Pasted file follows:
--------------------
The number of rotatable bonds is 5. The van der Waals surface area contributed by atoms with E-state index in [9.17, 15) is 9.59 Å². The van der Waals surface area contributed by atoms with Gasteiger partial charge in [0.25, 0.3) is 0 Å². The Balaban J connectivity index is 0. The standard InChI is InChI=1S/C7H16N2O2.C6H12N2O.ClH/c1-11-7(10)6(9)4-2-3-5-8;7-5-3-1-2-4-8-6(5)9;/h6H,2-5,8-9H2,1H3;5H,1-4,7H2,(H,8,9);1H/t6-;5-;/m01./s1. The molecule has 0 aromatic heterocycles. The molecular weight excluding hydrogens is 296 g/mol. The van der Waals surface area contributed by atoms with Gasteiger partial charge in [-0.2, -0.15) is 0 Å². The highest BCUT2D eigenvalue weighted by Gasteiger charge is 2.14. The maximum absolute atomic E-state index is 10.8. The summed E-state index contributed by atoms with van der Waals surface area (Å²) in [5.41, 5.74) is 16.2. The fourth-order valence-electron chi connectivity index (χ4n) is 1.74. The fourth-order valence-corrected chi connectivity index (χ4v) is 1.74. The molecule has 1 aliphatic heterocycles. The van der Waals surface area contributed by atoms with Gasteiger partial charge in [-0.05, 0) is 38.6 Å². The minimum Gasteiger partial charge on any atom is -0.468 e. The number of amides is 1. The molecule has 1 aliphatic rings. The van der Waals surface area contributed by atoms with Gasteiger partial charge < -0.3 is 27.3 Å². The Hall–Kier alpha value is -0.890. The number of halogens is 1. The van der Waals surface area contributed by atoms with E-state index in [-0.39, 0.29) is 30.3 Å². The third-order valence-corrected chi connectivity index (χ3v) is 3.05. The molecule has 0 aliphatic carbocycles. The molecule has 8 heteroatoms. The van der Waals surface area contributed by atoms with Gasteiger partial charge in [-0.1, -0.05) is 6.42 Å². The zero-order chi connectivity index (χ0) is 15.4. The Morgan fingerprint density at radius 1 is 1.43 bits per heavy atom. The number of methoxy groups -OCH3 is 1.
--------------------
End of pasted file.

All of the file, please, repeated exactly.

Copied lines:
The number of rotatable bonds is 5. The van der Waals surface area contributed by atoms with E-state index in [9.17, 15) is 9.59 Å². The van der Waals surface area contributed by atoms with Gasteiger partial charge in [0.25, 0.3) is 0 Å². The Balaban J connectivity index is 0. The standard InChI is InChI=1S/C7H16N2O2.C6H12N2O.ClH/c1-11-7(10)6(9)4-2-3-5-8;7-5-3-1-2-4-8-6(5)9;/h6H,2-5,8-9H2,1H3;5H,1-4,7H2,(H,8,9);1H/t6-;5-;/m01./s1. The molecule has 0 aromatic heterocycles. The molecular weight excluding hydrogens is 296 g/mol. The van der Waals surface area contributed by atoms with Gasteiger partial charge in [-0.2, -0.15) is 0 Å². The highest BCUT2D eigenvalue weighted by Gasteiger charge is 2.14. The maximum absolute atomic E-state index is 10.8. The summed E-state index contributed by atoms with van der Waals surface area (Å²) in [5.41, 5.74) is 16.2. The fourth-order valence-electron chi connectivity index (χ4n) is 1.74. The fourth-order valence-corrected chi connectivity index (χ4v) is 1.74. The molecule has 1 aliphatic heterocycles. The van der Waals surface area contributed by atoms with Gasteiger partial charge in [-0.05, 0) is 38.6 Å². The minimum Gasteiger partial charge on any atom is -0.468 e. The number of amides is 1. The molecule has 1 aliphatic rings. The van der Waals surface area contributed by atoms with Gasteiger partial charge < -0.3 is 27.3 Å². The Hall–Kier alpha value is -0.890. The number of halogens is 1. The van der Waals surface area contributed by atoms with E-state index in [-0.39, 0.29) is 30.3 Å². The third-order valence-corrected chi connectivity index (χ3v) is 3.05. The molecule has 0 aliphatic carbocycles. The molecule has 8 heteroatoms. The van der Waals surface area contributed by atoms with Gasteiger partial charge in [-0.1, -0.05) is 6.42 Å². The zero-order chi connectivity index (χ0) is 15.4. The Morgan fingerprint density at radius 1 is 1.43 bits per heavy atom. The number of methoxy groups -OCH3 is 1.